Volcanoes on Mars grew a thousand times slower than those on Earth, according to new research.
Scottish scientists have reconstructed the evolution of a volcano on Mars for the first time using space rocks that fell to Earth.
Analysis of the meteorites from the Red Planet uncovered more than 90 million years of information about the supersized mountains – and identified from which volcano they came from.
Martian volcanoes – including Olympus Mons which is over 13 miles high and more than 370 miles wide – are the largest in the solar system.
They are usually formed by mantle plumes similar to those on Hawaii, for instance.
But unlike on Earth, the crust on Mars does not move – allowing the volcanoes to erupt in the same place for extraordinary lengths of time.
This lack of tectonic plates means they can grow in size with each eruption, as new layers of lava settle and cool on the mountain’s sides.
On Earth, shifting plates will eventually cut off volcanoes access to their supply of molten rock, explaining why they never get so big.
The team of geologists used a scanning technique known as advanced mass spectrometry to uncover the origins of six meteorites known as ‘nakhlites’.
These are pieces of Martian terrain which were blasted from the face of the Red Planet by an asteroid hit 11 million years ago, then drifted through space before landing on Earth.
They are the second most common type of meteorites from mars.
Three were found in Antarctica, one in the USA, one in northwestern Africa, and one in Egypt.
The evolution of the volcanoes had been a mystery due to the difficulty of direct sampling.
By determining the age of the meteorites using radioisotopic dating techniques, the team reconstructed the growth of the Martian volcano at a rate of about 1ft 4in to 2ft 4in every million years.
The first detailed analysis of its kind found it erupted at least four times over a period of around 93 million years.
The finding published in Nature Communications shows the Martian volcano grew 1,000 times slower than similar volcanoes on Earth, such as Mauna Kea in Hawaii.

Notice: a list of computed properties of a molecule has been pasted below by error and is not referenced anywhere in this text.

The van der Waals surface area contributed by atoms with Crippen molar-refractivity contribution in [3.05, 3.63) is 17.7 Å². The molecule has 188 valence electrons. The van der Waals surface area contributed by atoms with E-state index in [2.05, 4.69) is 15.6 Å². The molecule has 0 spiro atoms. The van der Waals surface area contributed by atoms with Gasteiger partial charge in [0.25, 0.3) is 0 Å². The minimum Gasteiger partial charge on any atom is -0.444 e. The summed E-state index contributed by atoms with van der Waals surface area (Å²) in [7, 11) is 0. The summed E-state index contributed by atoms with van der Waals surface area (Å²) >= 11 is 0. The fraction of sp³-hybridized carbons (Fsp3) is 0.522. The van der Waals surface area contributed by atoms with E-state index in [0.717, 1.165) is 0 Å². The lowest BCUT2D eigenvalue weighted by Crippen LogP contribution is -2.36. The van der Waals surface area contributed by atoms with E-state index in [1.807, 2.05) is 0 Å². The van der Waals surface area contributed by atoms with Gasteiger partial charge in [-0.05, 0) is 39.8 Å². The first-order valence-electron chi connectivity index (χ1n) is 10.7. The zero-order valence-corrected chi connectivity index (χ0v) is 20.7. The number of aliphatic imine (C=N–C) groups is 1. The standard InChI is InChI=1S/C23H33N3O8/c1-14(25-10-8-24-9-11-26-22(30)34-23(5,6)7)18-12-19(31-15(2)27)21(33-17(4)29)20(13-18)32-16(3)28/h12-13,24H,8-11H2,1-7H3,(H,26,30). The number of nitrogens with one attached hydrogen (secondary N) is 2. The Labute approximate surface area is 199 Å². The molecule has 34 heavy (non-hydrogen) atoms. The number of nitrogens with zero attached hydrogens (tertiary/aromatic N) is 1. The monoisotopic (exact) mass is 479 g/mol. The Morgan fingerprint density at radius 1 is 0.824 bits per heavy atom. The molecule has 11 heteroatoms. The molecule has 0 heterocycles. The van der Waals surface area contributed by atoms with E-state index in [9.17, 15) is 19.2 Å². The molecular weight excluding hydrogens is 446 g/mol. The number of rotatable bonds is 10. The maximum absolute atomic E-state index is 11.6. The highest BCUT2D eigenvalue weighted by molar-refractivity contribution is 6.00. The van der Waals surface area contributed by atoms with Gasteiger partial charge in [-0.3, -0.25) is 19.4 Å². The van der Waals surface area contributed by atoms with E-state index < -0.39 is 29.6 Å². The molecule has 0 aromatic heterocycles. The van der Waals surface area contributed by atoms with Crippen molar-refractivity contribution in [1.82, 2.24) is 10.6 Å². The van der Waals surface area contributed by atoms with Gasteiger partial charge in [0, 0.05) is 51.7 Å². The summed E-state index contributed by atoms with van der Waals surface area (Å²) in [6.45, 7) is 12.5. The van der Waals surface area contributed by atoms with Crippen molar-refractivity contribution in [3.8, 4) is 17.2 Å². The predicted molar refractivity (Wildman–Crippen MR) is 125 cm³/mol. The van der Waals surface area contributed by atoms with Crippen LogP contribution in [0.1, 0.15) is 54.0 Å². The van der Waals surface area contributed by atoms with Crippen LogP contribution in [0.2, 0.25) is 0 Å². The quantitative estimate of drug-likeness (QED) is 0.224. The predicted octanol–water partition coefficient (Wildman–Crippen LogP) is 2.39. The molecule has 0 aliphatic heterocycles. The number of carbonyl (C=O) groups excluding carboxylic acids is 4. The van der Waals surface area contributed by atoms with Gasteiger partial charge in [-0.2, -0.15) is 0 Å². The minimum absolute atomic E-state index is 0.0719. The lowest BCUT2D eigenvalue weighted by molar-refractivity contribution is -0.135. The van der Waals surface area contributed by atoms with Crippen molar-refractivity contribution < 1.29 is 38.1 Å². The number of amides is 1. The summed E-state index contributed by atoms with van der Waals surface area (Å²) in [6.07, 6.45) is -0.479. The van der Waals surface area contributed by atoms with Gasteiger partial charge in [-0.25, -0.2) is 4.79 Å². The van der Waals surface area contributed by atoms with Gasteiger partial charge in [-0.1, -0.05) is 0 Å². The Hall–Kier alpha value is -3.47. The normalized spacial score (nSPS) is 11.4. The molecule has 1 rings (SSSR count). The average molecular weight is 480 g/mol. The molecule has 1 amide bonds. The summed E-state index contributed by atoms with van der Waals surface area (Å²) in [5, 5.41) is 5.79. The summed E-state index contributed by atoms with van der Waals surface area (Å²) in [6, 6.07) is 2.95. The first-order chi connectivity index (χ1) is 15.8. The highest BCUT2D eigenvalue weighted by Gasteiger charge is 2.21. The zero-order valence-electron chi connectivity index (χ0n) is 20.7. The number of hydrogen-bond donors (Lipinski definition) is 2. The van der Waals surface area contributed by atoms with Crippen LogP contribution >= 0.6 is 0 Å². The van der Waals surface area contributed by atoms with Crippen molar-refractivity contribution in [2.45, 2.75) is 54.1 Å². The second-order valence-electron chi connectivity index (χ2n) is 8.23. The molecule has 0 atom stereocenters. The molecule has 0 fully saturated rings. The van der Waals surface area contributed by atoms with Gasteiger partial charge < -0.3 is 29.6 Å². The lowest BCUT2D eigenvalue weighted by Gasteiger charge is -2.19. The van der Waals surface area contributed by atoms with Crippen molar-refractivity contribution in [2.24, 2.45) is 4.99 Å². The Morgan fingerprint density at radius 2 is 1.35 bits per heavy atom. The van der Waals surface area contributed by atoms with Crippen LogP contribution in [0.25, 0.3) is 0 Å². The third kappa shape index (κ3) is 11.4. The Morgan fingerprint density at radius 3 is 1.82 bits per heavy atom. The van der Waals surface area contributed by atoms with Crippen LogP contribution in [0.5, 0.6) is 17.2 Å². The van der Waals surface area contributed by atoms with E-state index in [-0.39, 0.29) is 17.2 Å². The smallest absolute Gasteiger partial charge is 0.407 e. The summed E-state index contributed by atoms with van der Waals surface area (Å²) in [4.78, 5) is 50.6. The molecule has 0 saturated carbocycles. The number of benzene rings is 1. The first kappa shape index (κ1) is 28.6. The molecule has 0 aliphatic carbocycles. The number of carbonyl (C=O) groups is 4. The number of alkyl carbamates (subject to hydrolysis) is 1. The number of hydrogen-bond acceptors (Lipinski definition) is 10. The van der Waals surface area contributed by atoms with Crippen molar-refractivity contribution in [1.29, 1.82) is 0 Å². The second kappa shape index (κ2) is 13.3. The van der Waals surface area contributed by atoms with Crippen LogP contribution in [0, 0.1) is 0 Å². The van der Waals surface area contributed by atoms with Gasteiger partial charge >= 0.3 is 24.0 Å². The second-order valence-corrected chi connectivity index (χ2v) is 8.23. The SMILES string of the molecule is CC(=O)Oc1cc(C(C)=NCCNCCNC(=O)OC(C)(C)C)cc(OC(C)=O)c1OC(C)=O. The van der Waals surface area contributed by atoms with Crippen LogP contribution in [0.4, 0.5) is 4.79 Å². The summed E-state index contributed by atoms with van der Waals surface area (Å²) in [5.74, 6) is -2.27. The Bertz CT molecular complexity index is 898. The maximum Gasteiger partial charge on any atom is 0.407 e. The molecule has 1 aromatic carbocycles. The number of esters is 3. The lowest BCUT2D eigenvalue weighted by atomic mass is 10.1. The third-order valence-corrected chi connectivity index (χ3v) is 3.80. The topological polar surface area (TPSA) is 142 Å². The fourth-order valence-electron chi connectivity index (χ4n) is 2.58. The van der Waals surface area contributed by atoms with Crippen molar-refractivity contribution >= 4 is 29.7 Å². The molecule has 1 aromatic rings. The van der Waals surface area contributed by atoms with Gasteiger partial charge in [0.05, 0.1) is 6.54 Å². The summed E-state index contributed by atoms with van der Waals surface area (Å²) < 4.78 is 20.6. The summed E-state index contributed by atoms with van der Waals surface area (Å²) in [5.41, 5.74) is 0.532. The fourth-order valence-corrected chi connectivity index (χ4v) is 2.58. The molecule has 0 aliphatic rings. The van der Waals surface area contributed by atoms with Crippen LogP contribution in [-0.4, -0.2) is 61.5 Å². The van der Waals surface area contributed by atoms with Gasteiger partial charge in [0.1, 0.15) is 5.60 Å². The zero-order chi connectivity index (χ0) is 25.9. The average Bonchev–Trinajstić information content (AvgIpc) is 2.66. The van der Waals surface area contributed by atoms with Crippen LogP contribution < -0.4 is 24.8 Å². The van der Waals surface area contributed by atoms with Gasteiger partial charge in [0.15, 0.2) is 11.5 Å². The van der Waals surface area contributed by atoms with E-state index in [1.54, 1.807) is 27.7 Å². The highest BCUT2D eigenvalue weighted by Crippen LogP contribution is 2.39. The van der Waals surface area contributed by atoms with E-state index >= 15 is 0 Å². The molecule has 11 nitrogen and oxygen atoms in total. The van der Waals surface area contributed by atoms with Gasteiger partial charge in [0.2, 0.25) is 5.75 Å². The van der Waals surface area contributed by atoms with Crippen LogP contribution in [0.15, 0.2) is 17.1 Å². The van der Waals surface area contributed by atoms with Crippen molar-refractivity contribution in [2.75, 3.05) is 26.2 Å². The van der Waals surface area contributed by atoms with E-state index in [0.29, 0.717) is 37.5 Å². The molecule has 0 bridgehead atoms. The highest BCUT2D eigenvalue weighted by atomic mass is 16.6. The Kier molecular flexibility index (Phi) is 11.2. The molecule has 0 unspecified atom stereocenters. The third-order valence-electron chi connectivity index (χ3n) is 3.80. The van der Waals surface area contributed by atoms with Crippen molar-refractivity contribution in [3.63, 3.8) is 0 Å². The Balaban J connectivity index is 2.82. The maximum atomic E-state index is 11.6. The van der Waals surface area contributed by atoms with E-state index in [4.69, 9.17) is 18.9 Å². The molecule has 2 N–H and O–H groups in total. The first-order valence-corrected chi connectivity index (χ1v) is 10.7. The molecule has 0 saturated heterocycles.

It also highlights significant differences between the Earth and Mars, suggesting the Red Planet was far more volcanically active earlier in its history than previously thought.
Lead author Dr Benjamin Cohen, of Scottish Universities Environmental Research Centre, East Kilbride, said: “We know from previous studies that the nakhlite meteorites are volcanic rocks, and the development of age-dating techniques in recent years made the nakhlites perfect candidates to help us learn more about volcanoes on Mars.”
First, the team reconfirmed how long the meteorites had spent in space before reaching Earth, by measuring their exposure to cosmogenic radiation.
Then the researchers used a technique known as argon-argon geochronology to learn more about the age of the Martian volcanic samples.
Using an instrument called a noble gas mass spectrometer, they could measure the amount of argon built-up from natural radioactive decay of potassium, allowing them to determine how much time has passed since the volcano erupted.
Dr Cohen added: “We found that the nakhlites formed from at least four eruptions over the course of 90 million years.
“This is a very long time for a volcano, and much longer than the duration of terrestrial volcanoes, which are typically only active for a few million years.
“And this is only scratching the surface of the volcano, as only a very small amount of rock would have been ejected by the impact crater – so the volcano must have been active for much longer.”
The team’s research has also helped them narrow down the possibilities of exactly which Martian volcano their samples came from.
Dr Cohen said: “Previous studies had suggested several different candidate locations for the nakhlite source crater.
“However, only one of these locations identified so far matches our results for the age of the eruptions and the timing of impact ejection into space.
“This unnamed crater is situated on an area of gently sloping lava plains 900 km (560 miles) from the summit of the 12.6 km (8 miles) high Elysium Mons volcano, and is over 2,000 km (1,243 miles) north of the present site of the NASA Curiosity rover.
“NASA has some wonderfully detailed satellite images of this crater.
“It is 6.5 km (4 miles) wide, and has preserved eject a rays of debris.
“And we were able to see multiple horizontal bands on the crater walls – which indicating the rocks form layers, with each layer interpreted as a separate lava flow.
“This study has been able to provide a clearer picture into the history of the nakhlite meteorites, and in turn the largest volcanoes in the solar system.”
The research was funded by the Science and Technology Facilities Council (STFC) and the NASA Mars Fundamental Research programme.
It also involved scientists at the Universities of Glasgow and St Andrews, the Lawrence Livermore National Laboratory, California, and the Natural History Museum in London.